The EURGBP exchange rate was higher on Monday by 0.15% as traders await the latest German consumer confidence data. Results were also being counted for the German election, but markets expect a three-way coalition for the country with months of talks to form a coalition.

The EUR to GBP rate trades at the 0.8575 level ahead of the day’s data release and will see further European data later in the week.

German consumer data to lead the euro versus pound rate

Monday will see consumer confidence data for the German economy with markets expecting a further slowing to -1.8 from -1.2.

German consumers are becoming more cautious after recent virus cases and supply chain bottlenecks have also affected the economy. A survey last week by the IFO institute showed German business confidence lower in September fell for a third straight month. German IFO economists said that supply chain shortages had worsened in September and saw no signs that they would ease.

Despite this, ECB President Christine Lagarde said that the inflationary pressures were temporary and would fade after this year.

Further data this week will see German employment with the unemployment rate forecast to stay put at 5.5%. German inflation is also expected to show an increase from 3.9% to 4.2% as companies feel the pinch of higher prices.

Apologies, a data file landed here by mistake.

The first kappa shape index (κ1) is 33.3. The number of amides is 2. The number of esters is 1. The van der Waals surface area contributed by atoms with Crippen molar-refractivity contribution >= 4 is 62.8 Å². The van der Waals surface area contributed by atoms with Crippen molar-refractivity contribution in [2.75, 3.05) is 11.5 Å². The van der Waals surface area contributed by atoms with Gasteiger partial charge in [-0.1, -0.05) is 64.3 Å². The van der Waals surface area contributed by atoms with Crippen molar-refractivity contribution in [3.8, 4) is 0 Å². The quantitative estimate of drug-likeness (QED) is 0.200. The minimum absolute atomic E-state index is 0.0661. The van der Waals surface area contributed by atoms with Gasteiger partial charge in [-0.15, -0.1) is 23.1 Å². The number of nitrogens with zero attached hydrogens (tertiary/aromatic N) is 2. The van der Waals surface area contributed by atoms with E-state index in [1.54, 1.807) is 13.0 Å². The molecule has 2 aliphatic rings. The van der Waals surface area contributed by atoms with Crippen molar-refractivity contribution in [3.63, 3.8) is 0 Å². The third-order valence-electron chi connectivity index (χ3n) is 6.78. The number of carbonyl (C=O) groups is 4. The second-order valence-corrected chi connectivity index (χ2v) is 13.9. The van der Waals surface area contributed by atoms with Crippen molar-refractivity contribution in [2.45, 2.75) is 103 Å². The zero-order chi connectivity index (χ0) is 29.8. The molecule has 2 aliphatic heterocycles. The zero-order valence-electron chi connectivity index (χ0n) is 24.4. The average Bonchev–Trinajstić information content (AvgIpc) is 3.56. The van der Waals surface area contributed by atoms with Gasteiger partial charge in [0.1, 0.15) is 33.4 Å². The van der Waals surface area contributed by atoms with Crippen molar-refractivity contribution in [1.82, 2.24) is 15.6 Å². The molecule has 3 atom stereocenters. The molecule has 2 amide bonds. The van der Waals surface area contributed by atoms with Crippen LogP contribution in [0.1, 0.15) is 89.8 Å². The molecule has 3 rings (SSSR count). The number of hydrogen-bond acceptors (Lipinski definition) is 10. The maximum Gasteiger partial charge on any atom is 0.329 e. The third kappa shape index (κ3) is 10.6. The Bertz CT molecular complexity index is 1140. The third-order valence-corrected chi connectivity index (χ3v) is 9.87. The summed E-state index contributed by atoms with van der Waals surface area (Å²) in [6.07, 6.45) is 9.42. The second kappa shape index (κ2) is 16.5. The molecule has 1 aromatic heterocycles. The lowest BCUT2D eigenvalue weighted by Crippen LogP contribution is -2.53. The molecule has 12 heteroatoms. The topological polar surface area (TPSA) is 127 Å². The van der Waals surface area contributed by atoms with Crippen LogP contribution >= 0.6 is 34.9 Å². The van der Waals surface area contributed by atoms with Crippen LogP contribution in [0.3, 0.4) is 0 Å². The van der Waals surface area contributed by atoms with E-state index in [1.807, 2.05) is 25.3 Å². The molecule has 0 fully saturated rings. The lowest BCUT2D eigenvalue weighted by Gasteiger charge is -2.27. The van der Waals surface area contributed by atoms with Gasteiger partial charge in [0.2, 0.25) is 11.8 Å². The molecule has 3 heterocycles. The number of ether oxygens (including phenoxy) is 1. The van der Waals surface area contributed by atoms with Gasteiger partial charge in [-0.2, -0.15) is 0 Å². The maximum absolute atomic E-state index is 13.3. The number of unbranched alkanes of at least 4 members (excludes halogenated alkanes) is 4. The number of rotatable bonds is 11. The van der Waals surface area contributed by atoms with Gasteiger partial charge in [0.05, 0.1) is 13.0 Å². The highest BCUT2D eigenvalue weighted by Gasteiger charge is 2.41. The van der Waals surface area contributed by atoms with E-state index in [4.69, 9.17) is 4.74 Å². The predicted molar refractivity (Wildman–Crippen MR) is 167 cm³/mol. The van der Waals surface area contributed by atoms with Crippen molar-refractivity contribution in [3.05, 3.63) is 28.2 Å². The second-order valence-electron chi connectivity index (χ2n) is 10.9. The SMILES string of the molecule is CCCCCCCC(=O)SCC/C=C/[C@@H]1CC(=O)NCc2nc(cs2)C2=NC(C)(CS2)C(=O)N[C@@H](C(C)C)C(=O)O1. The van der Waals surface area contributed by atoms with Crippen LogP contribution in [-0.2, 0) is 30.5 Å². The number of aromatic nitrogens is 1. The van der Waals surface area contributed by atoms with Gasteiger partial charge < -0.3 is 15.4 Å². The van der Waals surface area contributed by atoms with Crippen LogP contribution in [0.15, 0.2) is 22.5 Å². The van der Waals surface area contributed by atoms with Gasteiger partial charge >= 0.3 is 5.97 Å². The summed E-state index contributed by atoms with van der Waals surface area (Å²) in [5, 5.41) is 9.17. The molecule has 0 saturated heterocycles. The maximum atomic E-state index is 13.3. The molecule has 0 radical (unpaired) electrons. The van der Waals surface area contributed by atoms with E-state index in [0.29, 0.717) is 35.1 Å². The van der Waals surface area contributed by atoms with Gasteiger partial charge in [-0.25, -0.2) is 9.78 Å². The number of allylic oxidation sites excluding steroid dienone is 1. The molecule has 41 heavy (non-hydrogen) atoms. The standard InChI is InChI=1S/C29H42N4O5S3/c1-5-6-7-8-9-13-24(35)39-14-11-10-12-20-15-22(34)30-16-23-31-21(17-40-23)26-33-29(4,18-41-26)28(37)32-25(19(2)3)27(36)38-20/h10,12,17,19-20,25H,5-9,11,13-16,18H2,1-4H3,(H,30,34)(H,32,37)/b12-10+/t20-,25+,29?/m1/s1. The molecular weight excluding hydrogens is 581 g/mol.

Evergrande default fears could still weigh on the euro

Evergrande Group’s electric-car business plunged in Hong Kong trading after it warned of a “serious shortage of funds” and scrapped plans to list shares in Shanghai.

Shares of China Evergrande New Energy Vehicle Group dropped by as much as 26% in early trading, adding to their decline this year which now sits at 94%. The company has lost than $84 billion in market cap from its peak in April.

In a statement on Friday, Evergrande NEV said it has suspended paying some of its operating expenses and some suppliers have suspended work. The statement confirmed Bloomberg’s report that the company had missed salary payments to some workers.

Concerns that China’s second-largest property developer could default on its $305 billion of debt has sparked contagion fears for Asian businesses and financial markets. The People’s Bank of China has injected 100 billion yuan ($15.47 billion) into the financial system, adding to the net 320 billion yuan last week, which is the most since January.

Some local governments in China have also set up special custodian accounts for Evergrande property projects to protect funds earmarked for housing projects.

Germany’s export economy relies on China and could be hit by a cascading default in the country. Investors will be following the headlines closely this week after markets recovered from a sell-off into Wednesday.

Ratings agency Fitch sought to soothe fears with its latest report, saying:

“The impact from a China Evergrande Group (CC) credit event on rated Chinese construction issuers will be manageable because they have limited exposure to Evergrande.”

In the UK, Boris Johnson was set to call in the military to help with fuel deliveries as petrol stations run dry from recent panic buying.